The largest increases in drug overdose deaths occurred in the 12-month periods that ended in April and May 2020, months early in the pandemic when many states had some form of shutdown in place.
Overall, the preliminary data found a 29 percent increase in overdose deaths in the 12-month period ending in September 2020, when compared to the year period ending in September 2019.
What this means: The surge in drug overdose deaths represents a setback after overdose fatalities fell slightly in 2018 for the first time in decades. But the COVID-19 pandemic has overshadowed the issue, drawing resources away from addressing drug use and toward the pandemic.
And in the other vaccine having blood clot issues: Denmark becomes first European country to drop AstraZeneca vaccine
Denmark on Wednesday announced that it will no longer be administering AstraZeneca's coronavirus vaccine amid concerns on links to rare blood clots, making it the first European country to make its suspension permanent.
Danish Health Authority head Soren Brostrom said in a statement that investigations into the blood clots among some individuals who received the AstraZeneca shot "showed real and serious side effects."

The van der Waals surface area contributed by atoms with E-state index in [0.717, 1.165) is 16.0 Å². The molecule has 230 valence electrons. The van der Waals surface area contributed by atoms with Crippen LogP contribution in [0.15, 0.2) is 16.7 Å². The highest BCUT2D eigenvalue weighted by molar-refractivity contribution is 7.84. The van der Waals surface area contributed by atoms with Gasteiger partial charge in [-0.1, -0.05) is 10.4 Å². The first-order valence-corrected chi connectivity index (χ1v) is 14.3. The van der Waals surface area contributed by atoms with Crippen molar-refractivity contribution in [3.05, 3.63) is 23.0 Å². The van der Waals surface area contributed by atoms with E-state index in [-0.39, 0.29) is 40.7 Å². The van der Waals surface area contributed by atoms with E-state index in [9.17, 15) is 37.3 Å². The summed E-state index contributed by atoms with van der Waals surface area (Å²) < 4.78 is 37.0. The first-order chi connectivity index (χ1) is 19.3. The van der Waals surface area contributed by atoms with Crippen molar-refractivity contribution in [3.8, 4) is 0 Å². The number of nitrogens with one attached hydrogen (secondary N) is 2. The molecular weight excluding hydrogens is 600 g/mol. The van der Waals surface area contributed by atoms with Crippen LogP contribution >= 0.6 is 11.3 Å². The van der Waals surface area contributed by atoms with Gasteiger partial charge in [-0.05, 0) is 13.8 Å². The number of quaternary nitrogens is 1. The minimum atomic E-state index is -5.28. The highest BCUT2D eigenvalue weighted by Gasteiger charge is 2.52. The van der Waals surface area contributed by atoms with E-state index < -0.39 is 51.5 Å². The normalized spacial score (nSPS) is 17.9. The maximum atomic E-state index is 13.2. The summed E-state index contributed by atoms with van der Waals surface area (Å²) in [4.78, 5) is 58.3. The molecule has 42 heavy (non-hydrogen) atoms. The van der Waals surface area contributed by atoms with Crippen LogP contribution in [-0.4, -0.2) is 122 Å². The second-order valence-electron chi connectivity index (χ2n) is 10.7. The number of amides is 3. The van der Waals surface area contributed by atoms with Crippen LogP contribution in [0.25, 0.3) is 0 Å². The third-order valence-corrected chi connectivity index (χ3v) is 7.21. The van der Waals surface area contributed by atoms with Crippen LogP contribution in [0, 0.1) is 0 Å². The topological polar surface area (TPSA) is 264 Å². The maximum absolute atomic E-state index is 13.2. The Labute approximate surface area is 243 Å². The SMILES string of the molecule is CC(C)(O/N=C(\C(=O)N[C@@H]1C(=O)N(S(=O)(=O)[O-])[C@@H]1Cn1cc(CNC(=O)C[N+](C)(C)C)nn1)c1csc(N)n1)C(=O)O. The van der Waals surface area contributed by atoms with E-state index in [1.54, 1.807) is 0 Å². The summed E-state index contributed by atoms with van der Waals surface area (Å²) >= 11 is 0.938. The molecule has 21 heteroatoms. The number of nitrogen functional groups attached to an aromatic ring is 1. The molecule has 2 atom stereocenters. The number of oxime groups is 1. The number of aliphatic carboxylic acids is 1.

"Based on an overall consideration, we have therefore chosen to continue the vaccination program for all target groups without this vaccine," Brostrom said Wednesday, according to Reuters.
Denmark was the first in a wave of countries to announce a suspension of the AstraZeneca vaccine in March over concerns of a potential connection between the inoculation and cerebral venous sinus thrombosis (CVST), a brain blood clot.
While a safety committee of the European Medicines Agency (EMA) said last week that a "possible link" exists between the vaccine and blood clots, it argued that the benefits of the inoculation to protect against COVID-19 outweigh the risks.
CDC study: Leaving middle seat open on planes could reduce COVID-19 exposure